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What's in iJamming! Music
Wed, Feb 6, 2002
From the Jamming! Archives:
interviewed in 1978
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The Best Of 2001
Tony Fletcher's Top Albums, Songs, Concerts, and Books
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R.E.M. at Carnegie Hall
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SNIFFIN' GLUE: The Essential Punk Accessory
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interviewed in 1978
Fran Healy explains why "you cannot own a song." (And why Liam Gallagher "is going to turn into a really great songwriter.")
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The full iJamming! Contents
Strange Currencies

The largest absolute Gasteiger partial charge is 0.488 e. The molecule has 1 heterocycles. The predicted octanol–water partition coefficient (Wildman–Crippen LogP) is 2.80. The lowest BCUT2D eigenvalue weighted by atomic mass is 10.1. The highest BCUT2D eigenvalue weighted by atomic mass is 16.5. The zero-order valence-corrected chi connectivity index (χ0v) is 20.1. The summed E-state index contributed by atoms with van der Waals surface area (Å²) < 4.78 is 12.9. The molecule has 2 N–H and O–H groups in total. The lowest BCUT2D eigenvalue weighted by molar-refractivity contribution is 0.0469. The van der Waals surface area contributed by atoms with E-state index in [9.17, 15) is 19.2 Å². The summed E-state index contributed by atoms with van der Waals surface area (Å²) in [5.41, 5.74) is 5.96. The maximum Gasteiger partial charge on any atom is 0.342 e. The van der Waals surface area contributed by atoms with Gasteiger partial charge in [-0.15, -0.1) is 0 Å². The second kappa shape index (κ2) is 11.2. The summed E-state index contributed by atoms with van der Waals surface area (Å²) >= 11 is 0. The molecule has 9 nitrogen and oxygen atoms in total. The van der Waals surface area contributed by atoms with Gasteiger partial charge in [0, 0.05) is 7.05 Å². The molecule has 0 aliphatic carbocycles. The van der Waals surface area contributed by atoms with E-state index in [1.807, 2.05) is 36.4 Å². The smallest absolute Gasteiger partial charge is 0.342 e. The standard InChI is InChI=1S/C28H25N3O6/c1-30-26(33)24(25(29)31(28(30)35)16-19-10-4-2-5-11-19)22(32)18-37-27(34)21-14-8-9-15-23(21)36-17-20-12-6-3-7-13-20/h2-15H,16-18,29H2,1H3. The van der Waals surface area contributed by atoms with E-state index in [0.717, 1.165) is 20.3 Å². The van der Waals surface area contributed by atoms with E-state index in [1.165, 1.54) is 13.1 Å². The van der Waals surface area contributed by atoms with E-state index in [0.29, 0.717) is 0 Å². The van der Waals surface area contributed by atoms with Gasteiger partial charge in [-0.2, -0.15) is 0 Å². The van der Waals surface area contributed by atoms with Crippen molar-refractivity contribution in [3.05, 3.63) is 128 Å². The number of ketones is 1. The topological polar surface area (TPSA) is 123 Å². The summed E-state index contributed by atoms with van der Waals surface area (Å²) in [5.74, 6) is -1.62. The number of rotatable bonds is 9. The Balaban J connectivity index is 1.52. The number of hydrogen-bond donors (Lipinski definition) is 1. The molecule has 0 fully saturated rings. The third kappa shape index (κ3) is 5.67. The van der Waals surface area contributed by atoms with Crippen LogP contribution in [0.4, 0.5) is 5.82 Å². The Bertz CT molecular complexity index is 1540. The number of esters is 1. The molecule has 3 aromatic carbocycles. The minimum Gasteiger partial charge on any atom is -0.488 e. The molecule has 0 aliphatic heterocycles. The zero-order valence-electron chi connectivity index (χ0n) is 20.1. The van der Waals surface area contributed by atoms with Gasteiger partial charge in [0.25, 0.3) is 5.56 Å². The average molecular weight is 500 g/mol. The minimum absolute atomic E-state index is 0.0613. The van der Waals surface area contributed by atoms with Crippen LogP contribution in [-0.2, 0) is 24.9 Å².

On the face of it, R.E.M.'s first public headlining appearance in New York City since 1995 - yes, it's that been long far as I can tell - seemed ideal: a benefit show for the Gay Men's Health Crisis at the acoustically perfect Carnegie Hall above Jewel and Sweet Honey In The Rock. However, closer inspection revealed several caveats: ticket prices starting at $75 for nose-bleed seats rising to $250 for the floor section, warnings on R.E.M.'s web site that the band would be performing but a "short set," and perhaps less so the news that Whoopi Goldberg was compering than that the whole event was to honor AOL Time Warner's outgoing CEO Gerald Levin with the GMHC's 'You Gotta Have Friends Award'. Combined, this gave the impression of something between an awards show, a comedy roast, a benefit rally, and a company outing, with the possibility of a rock gig making itself heard at some point inbetween.